The start of robotics in the industrial sector is conventionally traced back to 1978, the year of the first use of the SCARA (Selective Compliance Assembly Robot Arm) model, a robot with a revolutionary four-axis movement used for pick-and-place applications. Since then, industrial applications have seen the introduction of the use of robotics within the manufacturing processes. We have been experiencing a strong acceleration in recent years, thanks to the innovation brought by Industry 4.0 and the reduction in the costs of the equipment that has brought robotics even within small companies. Companies, therefore have more and more automatic systems and they are technologically more advanced also because they are “robotic”. But are we sure that robotics is always the right way? Many industrial sectors have taken advantage of this type of innovation, in particular those that have been able to take advantage of the best aspects of robotics. This includes labelling, a strategic sector within the B2B, especially in logistics, which requires precision, speed and flexibility. Traditionally, industrial robots have always been intended for dirty or dangerous work, but there are still processes that require the combination of the repetitive and precise work of a robot and the free will of the human being. For this reason, the definition of COBOT (collaborative robots) has come forward since the 1990s. A type of robot that interacts with a human operator in a workspace. The robots in this case no longer work autonomously but they are involved in a process which also includes humans. The robots, indeed the co-bots, become part of a collaborative space, and today there are an average of 74 robotic units per 10,000 employees. Very often the use of COBOT is associated with an innate safety concept, but this is not necessarily true, since it is not said that these robots are intrinsically safe. The ISO / TS 15066 standard requires compliance with various safety-related parameters, including manual driving, speed monitoring and separation or limitation of force and power.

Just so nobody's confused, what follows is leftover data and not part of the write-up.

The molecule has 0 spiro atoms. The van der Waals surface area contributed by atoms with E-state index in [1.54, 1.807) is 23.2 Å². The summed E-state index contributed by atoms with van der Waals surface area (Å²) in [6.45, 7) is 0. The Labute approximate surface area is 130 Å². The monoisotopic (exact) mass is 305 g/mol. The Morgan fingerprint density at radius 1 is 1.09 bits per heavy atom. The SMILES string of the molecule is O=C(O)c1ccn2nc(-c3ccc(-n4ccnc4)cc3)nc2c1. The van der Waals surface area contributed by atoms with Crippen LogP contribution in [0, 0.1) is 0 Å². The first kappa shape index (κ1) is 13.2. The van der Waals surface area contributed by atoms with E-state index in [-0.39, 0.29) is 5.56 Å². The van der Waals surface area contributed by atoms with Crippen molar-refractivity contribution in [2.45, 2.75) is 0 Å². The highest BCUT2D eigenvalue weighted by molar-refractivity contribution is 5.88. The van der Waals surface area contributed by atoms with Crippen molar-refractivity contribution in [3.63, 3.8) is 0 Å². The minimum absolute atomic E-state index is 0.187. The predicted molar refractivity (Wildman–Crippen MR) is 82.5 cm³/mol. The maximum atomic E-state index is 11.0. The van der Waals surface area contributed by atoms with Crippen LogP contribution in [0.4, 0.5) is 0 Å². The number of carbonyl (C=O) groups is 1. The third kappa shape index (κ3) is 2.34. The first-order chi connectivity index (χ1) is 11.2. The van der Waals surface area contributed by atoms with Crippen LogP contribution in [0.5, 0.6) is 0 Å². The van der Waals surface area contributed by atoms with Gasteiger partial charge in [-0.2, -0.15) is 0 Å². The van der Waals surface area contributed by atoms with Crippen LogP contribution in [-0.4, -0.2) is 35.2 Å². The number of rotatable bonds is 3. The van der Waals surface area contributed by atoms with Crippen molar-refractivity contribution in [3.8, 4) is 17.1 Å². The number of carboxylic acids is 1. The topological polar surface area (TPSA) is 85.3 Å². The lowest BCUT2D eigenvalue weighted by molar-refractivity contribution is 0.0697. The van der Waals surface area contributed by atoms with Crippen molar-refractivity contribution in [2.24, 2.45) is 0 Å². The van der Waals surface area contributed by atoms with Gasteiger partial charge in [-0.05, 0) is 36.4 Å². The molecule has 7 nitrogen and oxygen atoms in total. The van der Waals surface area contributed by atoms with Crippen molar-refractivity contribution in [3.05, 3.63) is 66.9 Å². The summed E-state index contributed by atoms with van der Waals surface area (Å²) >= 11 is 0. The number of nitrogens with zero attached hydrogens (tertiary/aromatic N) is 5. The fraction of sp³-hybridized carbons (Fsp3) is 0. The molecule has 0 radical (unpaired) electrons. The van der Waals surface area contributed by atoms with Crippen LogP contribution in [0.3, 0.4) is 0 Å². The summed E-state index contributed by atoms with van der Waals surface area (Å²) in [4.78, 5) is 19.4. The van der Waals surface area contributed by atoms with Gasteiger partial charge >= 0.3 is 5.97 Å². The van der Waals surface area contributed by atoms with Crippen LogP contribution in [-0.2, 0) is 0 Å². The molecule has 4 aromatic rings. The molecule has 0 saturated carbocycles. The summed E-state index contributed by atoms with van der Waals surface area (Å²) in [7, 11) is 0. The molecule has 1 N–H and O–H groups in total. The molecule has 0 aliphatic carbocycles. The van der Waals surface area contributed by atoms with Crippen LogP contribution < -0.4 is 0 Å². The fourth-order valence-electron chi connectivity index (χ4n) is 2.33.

This means that COBOTs do not necessarily eliminate the risk of accidents at work, as many of the parameters listed above depend on the type of application and the relative programming of the COBOT and not on its perceived intrinsic safety. This consideration is to be kept in mind in all sectors, including and above all in labelling. Because if the COBOT would move either too fast or with too wide an arc then the impact could result in injuries. In this event the advantages of the new technology would become secondary.

From the point of view of safety regulations, the work area must be made safe with a consequent increase in costs related to sensors and protections, frustrating or reducing any advantages brought by the introduction of the robot. It is therefore important that when a robotic element is introduced into a business process, the company assesses the associated benefits and risks simultaneously. The advantages in terms of processing remain evident, they include flexibility and optimization in processing as well as productivity growth. In industrial labelling, efficiency, precision and reliability of the production process and logistics are even more strategic elements. In general, that of COBOTs represents a more “intelligent” work system, this however requires the application of “intelligence” to all the challenges that the new industry will face in the next few years: that of safety and the effective economic advantage of robotics and how it can be combined with product identification technology. EIDOS, with its vast experience in the world of product identification and label application, is the ideal partner for analyzing customer applications and needs and therefore providing the most suitable solution, whatever the technology that will be used: traditional pneumatic, electric or COBOT applicators.